Date: 11-12 October 2011

Duration: 2 days

Venue: The Lighthouse, Glasgow, Scotland


Videos of the presentations are available here



Software art is an active and growing genre of artistic development that has attracted significant interest from both the art world and cultural institutions. Software artworks have been commissioned and displayed in major museums across the globe, therefore emphasising on the need to curate, manage and preserve such material. Preservation of software-based art presents challenges in many fronts, including complex interdependencies between objects; time-based and interactive properties; and diversity in the technologies and practices used for development.

The two-day symposium on Software Art provided a forum for participants to discuss these challenges, review and debate the latest developments in the field, witness real-life case studies, and engage in networking activities. The symposium promoted discussion of the following key topics:


The symposium was organised by the Humanities Advanced Technology & Information Institute (HATII) based at the University of Glasgow. For more information about HATII, visit the official website.

Venue and Dates

The symposium took place on 11-12 October 2011 at:
The Lighthouse
11 Mitchell Lane,
Glasgow, G1 3NU
Lanarkshire, UK


Registration for this Symposium is now closed.

Programme Outline


Day 1 - 11th October
09:00-09:30 Registration and coffee
09:30-09:40 Welcome and opening remarks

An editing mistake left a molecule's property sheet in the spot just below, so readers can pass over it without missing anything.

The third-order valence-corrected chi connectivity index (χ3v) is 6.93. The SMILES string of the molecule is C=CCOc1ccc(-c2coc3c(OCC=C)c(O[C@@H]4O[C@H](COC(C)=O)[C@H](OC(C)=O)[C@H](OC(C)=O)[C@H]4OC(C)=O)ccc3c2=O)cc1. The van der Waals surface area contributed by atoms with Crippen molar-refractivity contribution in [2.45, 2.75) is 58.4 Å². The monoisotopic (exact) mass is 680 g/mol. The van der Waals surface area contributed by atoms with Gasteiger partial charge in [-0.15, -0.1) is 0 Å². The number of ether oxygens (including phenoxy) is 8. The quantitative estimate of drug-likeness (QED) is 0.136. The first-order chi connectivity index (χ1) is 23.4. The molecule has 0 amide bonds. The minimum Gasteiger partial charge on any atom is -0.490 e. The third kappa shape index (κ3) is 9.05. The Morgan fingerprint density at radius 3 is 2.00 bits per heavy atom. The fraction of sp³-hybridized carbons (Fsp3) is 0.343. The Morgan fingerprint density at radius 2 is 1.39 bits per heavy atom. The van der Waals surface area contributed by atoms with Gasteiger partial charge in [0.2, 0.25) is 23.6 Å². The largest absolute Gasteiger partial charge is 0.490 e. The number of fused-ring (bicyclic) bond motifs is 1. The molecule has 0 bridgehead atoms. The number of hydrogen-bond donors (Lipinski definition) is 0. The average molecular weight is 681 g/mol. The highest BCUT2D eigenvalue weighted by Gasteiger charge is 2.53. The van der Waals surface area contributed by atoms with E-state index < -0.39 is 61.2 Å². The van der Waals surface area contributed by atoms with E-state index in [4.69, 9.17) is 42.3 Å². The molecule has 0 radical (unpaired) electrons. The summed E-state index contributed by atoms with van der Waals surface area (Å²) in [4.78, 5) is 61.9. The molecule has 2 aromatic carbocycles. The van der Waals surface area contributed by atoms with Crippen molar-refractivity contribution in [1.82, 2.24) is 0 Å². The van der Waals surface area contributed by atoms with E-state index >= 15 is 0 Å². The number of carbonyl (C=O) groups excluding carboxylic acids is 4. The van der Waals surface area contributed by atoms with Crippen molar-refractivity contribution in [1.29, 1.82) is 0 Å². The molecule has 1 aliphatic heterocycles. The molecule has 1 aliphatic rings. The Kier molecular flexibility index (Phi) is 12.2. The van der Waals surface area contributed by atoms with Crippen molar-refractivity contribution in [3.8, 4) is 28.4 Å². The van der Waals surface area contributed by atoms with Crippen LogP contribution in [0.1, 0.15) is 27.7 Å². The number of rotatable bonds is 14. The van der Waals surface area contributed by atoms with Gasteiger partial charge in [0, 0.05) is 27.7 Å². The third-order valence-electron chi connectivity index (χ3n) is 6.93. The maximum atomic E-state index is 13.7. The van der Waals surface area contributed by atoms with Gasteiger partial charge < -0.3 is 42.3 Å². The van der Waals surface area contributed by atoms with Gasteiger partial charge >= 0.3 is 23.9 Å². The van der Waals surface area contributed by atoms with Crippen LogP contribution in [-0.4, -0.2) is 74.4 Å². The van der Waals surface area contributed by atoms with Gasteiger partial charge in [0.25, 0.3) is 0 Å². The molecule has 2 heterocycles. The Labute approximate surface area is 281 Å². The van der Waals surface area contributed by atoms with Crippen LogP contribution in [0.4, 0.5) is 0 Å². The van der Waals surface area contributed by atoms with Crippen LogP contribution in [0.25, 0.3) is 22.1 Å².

Ann Gow (Director, HATII), POCOS Team
09:40-10:00 Welcome Address:
Mark O'Neill
Policy, Research & Development Cultural and Sport, Glasgow Life, UK

Social and Economic Regenration in Glasgow: Past, Present and Future
10:00-10:45 Keynote Address:
Richard Rinehart
Samek Art Gallery, Bucknell University, USA

Artworks as Variability Machines
10:45-11:15 Coffee Break and Networking
11:15-12:00 Vicky Isley and Paul Smith
boredomresearch / NCCA, Bournemouth University, UK

Best before… software artworks may be seen after this date; however their quality may be affected by improper storage
12:00-13:00 Lunch
13:00-13:15 Introduction to break-out sessions

Break-out session

Choose one of the following subject groups:

A    The role of the artist in curating and preserving software art

B    The role of cultural institutions: Storage media, file formats (archiving)

C    The role of cultural institutions: Interpretation and Documentation (metadata)

D    Legal implications:collecting, curating and preserving software art

E    Ethical issues: collecting, curating and preserving software art

14:30-15:00 Coffee Break and Networking

Break-out session (continued)

16:00-16:45 Reporting from break-out sessions and discussion

Summary of Day 1

Day 2 - 12th October
09:00-09:15 Coffee and Networking
09:15-09:45 Michael Takeo Magruder
King's Visualisation Lab, King's College London, UK

Between code and space:
the challenges of preserving complex digital creativity in contemporary arts practice

Perla Innocenti
History of Art, University of Glasgow, UK

Bridging the gap:
interdisciplinary reflections and potential collaborations for preserving computer-based artworks

10:15-10:45 Coffee Break and Networking
10:45-11:15 Michael Fourman
School of Informatics, University of Edinburgh, UK

On Digital Scotland and its influence on digital creativity (draft title, final tbc)
11:15-12:30 Break-out session

Subject (all groups):
Developing a Strategy for Preserving Software Art
12:30-13:30 Lunch
13:30-14:30 Break-out session (continued)
14:30-15:15 Reporting from break-out sessions and discussion
15:15-15:45 Coffee Break and Networking

Plenary Address:
Simon Biggs
Edinburgh College of Art, UK

Make or break? Concerning the value of redundancy as a creative strategy

16:30-17:00 Leo Konstantelos
HATII, University of Glasgow, UK

Wrap-up and thank you
17:00 End of Symposium